I finally received the letter from Seattle Mayor Mike McGinn thanking me for my two years on the taxi commission. It had been mailed June 21st and first went to a wrong address. It was even signed which impresses me, finally getting some official recognition. For those who have been faithful and loyal readers of this weekly taxi testament, you know that I feel all my hours, weeks and years of advocacy and activism have essentially been flushed down the bureaucratic toilet. I do realize that I have had active support from many in the local governmental sphere. I thank everyone concerned. My mayoral liaison, Kenny Pittman has been greatly supportive and efficient. It wasn't his fault that others share neither his insight and energy and commitment. And for a few minutes we had the involvement of Dan Pike, a former city of Bellingham mayor. If he had remained in KC Licensing I don't believe I would be writing this, his political skills honed and polished.
One line in particular I find noteworthy. "Your involvement, especially during the early formative years was invaluable." I truly appreciate the acknowledgement. Given that, I certainly have had second thoughts about leaving the only forum the local industry has to address our needs and concerns. I did not make my decision lightly but personal time issues and constraints plus the inaction I saw prompted me to leave when in reality I didn't want to. I have never been someone to back away from a confrontation. Negotiate, yes. Seek viable compromise, yes again. But inherent flaws in the process have created unnecessary impasse and obstruction, the commission meetings themselves fraught with frustration. I again lost my temper during my final appearance. Clearly it was time to go.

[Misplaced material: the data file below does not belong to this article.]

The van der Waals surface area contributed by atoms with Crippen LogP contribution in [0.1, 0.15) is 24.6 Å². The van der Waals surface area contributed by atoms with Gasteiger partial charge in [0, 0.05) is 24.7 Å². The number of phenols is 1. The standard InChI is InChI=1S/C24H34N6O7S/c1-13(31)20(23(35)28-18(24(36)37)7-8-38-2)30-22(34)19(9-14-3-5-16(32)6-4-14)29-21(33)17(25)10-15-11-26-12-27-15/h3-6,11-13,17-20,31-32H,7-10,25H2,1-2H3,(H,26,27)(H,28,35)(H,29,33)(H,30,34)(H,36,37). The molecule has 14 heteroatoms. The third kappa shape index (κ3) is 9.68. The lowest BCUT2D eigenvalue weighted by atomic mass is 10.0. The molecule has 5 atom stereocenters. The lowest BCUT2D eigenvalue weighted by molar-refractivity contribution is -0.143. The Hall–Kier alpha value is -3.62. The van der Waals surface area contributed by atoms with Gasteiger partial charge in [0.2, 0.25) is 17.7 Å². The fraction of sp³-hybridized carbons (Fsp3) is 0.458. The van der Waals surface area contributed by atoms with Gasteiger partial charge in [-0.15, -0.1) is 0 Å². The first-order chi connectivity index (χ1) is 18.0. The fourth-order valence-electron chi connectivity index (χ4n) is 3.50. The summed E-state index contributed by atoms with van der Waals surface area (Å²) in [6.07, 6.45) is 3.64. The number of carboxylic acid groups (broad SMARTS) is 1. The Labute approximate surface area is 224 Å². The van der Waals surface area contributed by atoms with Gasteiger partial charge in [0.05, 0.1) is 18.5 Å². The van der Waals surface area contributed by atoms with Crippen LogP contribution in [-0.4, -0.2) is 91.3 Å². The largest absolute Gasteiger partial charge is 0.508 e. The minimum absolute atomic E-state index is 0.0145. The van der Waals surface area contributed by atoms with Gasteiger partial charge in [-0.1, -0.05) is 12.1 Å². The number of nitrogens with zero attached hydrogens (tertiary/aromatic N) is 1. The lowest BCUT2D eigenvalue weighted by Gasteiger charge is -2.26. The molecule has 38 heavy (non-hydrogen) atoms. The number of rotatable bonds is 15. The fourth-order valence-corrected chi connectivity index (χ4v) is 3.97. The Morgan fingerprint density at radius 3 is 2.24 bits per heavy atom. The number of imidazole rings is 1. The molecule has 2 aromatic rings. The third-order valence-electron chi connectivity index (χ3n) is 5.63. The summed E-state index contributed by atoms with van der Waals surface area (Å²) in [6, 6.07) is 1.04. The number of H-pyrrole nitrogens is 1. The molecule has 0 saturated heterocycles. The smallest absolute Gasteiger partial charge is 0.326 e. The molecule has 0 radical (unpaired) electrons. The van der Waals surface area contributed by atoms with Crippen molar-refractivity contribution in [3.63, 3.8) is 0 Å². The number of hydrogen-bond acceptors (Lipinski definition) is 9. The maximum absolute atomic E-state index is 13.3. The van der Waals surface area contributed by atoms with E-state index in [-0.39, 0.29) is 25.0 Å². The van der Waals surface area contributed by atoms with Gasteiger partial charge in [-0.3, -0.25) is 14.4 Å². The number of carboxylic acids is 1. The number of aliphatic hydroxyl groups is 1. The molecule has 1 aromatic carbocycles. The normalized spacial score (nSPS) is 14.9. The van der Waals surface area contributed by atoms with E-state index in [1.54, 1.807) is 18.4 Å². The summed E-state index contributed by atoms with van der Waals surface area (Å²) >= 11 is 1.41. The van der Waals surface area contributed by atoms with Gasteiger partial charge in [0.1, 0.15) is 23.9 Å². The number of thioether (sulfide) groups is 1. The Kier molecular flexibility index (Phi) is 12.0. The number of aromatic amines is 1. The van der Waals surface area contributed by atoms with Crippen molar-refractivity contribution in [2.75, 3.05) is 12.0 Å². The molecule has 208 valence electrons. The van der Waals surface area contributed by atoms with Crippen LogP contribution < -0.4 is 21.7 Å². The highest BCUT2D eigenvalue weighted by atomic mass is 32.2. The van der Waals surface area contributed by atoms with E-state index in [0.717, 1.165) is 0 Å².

The subject warrants a thorough examination but a few sentences must suffice today. There are at least two major obstacles currently facing Seattle's taxi industry. The long history of not understanding how the taxi industry functions has led to a series of regulatory missteps, perhaps the worst being the premature deregulation back in the late 1970s which set the tone for what we face today. Again, I will leave the details backing that opinion for later.
And directly concerning the taxi advisory commission itself, it was set up for failure by an unwieldy internal structure and by poorly made appointments. Attendance is abysmal which is made worst by having members who have never driven a taxi. How can they know what I know? And when the response is "that they don't need to know" then now you see the problem.
This in brief is what I have gone up against and primarily why I decided to leave, structural issues rendering the commission impotent. Major adjustments are necessary but I have no faith that any are forthcoming in the near future. I wish the current commission members the best of luck because I know they will need it. My last wish is for the entire taxi community to remain supportive of their efforts. If support fades so will the commission. We do not want that to happen.